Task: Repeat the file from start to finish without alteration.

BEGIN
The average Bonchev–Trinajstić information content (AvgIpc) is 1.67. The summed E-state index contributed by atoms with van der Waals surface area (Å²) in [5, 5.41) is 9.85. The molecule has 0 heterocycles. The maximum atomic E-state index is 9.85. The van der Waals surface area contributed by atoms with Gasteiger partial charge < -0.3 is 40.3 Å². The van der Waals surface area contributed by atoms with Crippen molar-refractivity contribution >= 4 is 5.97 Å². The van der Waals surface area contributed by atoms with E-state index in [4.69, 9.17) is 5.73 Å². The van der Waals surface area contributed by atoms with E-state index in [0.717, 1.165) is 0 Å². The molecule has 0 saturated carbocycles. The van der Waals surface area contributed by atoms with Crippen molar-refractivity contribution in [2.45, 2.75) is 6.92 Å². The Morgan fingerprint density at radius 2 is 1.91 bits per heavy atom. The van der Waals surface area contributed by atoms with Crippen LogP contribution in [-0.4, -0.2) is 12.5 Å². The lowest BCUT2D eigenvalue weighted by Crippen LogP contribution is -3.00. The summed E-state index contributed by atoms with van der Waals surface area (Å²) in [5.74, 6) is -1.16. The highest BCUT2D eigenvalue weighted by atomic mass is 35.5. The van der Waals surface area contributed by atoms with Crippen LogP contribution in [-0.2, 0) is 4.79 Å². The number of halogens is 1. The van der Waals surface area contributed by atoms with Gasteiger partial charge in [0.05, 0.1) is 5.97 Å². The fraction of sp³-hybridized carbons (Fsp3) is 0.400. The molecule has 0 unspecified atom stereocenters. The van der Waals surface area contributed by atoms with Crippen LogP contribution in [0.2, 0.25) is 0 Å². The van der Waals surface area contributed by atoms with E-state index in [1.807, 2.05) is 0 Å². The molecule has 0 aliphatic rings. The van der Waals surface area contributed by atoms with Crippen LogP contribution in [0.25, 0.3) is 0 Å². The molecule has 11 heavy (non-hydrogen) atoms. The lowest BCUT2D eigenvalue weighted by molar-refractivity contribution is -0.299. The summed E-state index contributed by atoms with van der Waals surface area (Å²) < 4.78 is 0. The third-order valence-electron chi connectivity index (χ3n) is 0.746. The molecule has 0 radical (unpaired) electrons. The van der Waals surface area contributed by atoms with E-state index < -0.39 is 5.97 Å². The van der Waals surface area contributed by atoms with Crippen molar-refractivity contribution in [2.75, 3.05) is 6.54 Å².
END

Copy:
The average Bonchev–Trinajstić information content (AvgIpc) is 1.67. The summed E-state index contributed by atoms with van der Waals surface area (Å²) in [5, 5.41) is 9.85. The molecule has 0 heterocycles. The maximum atomic E-state index is 9.85. The van der Waals surface area contributed by atoms with Gasteiger partial charge < -0.3 is 40.3 Å². The van der Waals surface area contributed by atoms with Crippen molar-refractivity contribution >= 4 is 5.97 Å². The van der Waals surface area contributed by atoms with E-state index in [4.69, 9.17) is 5.73 Å². The van der Waals surface area contributed by atoms with E-state index in [0.717, 1.165) is 0 Å². The molecule has 0 saturated carbocycles. The van der Waals surface area contributed by atoms with Crippen molar-refractivity contribution in [2.45, 2.75) is 6.92 Å². The Morgan fingerprint density at radius 2 is 1.91 bits per heavy atom. The van der Waals surface area contributed by atoms with Crippen LogP contribution in [-0.4, -0.2) is 12.5 Å². The lowest BCUT2D eigenvalue weighted by Crippen LogP contribution is -3.00. The summed E-state index contributed by atoms with van der Waals surface area (Å²) in [5.74, 6) is -1.16. The highest BCUT2D eigenvalue weighted by atomic mass is 35.5. The van der Waals surface area contributed by atoms with Crippen LogP contribution in [-0.2, 0) is 4.79 Å². The number of halogens is 1. The van der Waals surface area contributed by atoms with Gasteiger partial charge in [0.05, 0.1) is 5.97 Å². The fraction of sp³-hybridized carbons (Fsp3) is 0.400. The molecule has 0 unspecified atom stereocenters. The van der Waals surface area contributed by atoms with Crippen LogP contribution in [0.2, 0.25) is 0 Å². The van der Waals surface area contributed by atoms with E-state index in [1.807, 2.05) is 0 Å². The molecule has 0 aliphatic rings. The van der Waals surface area contributed by atoms with Crippen LogP contribution in [0.25, 0.3) is 0 Å². The molecule has 11 heavy (non-hydrogen) atoms. The lowest BCUT2D eigenvalue weighted by molar-refractivity contribution is -0.299. The summed E-state index contributed by atoms with van der Waals surface area (Å²) < 4.78 is 0. The third-order valence-electron chi connectivity index (χ3n) is 0.746. The molecule has 0 radical (unpaired) electrons. The van der Waals surface area contributed by atoms with E-state index < -0.39 is 5.97 Å². The van der Waals surface area contributed by atoms with Crippen molar-refractivity contribution in [2.75, 3.05) is 6.54 Å².